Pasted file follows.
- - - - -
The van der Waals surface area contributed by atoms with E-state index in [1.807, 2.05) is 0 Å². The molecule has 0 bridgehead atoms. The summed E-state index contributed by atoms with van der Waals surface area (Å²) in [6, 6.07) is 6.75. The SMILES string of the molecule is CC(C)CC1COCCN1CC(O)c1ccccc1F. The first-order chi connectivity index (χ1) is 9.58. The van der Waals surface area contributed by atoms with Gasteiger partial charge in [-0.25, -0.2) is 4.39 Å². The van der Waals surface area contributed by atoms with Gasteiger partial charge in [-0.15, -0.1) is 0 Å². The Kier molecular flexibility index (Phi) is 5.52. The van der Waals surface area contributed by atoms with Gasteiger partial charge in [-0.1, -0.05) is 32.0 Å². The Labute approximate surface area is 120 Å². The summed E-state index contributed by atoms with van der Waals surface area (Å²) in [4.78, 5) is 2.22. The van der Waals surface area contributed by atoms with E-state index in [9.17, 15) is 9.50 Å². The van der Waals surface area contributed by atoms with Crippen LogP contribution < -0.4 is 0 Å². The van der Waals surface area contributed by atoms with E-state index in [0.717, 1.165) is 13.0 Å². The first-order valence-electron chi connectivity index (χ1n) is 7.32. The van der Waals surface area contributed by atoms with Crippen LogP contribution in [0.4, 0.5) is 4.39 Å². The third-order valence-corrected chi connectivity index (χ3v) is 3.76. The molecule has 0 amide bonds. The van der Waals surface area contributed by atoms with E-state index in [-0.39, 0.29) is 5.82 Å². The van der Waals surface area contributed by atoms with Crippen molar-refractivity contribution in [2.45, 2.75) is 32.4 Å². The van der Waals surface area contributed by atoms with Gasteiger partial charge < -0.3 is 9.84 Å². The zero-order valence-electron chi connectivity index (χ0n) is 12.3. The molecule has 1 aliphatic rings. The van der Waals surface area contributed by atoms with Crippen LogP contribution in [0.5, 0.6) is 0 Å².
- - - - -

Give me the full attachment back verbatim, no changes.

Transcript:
The van der Waals surface area contributed by atoms with E-state index in [1.807, 2.05) is 0 Å². The molecule has 0 bridgehead atoms. The summed E-state index contributed by atoms with van der Waals surface area (Å²) in [6, 6.07) is 6.75. The SMILES string of the molecule is CC(C)CC1COCCN1CC(O)c1ccccc1F. The first-order chi connectivity index (χ1) is 9.58. The van der Waals surface area contributed by atoms with Gasteiger partial charge in [-0.25, -0.2) is 4.39 Å². The van der Waals surface area contributed by atoms with Gasteiger partial charge in [-0.15, -0.1) is 0 Å². The Kier molecular flexibility index (Phi) is 5.52. The van der Waals surface area contributed by atoms with Gasteiger partial charge in [-0.1, -0.05) is 32.0 Å². The Labute approximate surface area is 120 Å². The summed E-state index contributed by atoms with van der Waals surface area (Å²) in [4.78, 5) is 2.22. The van der Waals surface area contributed by atoms with E-state index in [9.17, 15) is 9.50 Å². The van der Waals surface area contributed by atoms with Crippen LogP contribution < -0.4 is 0 Å². The van der Waals surface area contributed by atoms with E-state index in [0.717, 1.165) is 13.0 Å². The first-order valence-electron chi connectivity index (χ1n) is 7.32. The van der Waals surface area contributed by atoms with Crippen LogP contribution in [0.4, 0.5) is 4.39 Å². The third-order valence-corrected chi connectivity index (χ3v) is 3.76. The molecule has 0 amide bonds. The van der Waals surface area contributed by atoms with E-state index in [-0.39, 0.29) is 5.82 Å². The van der Waals surface area contributed by atoms with Crippen molar-refractivity contribution in [2.45, 2.75) is 32.4 Å². The van der Waals surface area contributed by atoms with Gasteiger partial charge < -0.3 is 9.84 Å². The zero-order valence-electron chi connectivity index (χ0n) is 12.3. The molecule has 1 aliphatic rings. The van der Waals surface area contributed by atoms with Crippen LogP contribution in [0.5, 0.6) is 0 Å².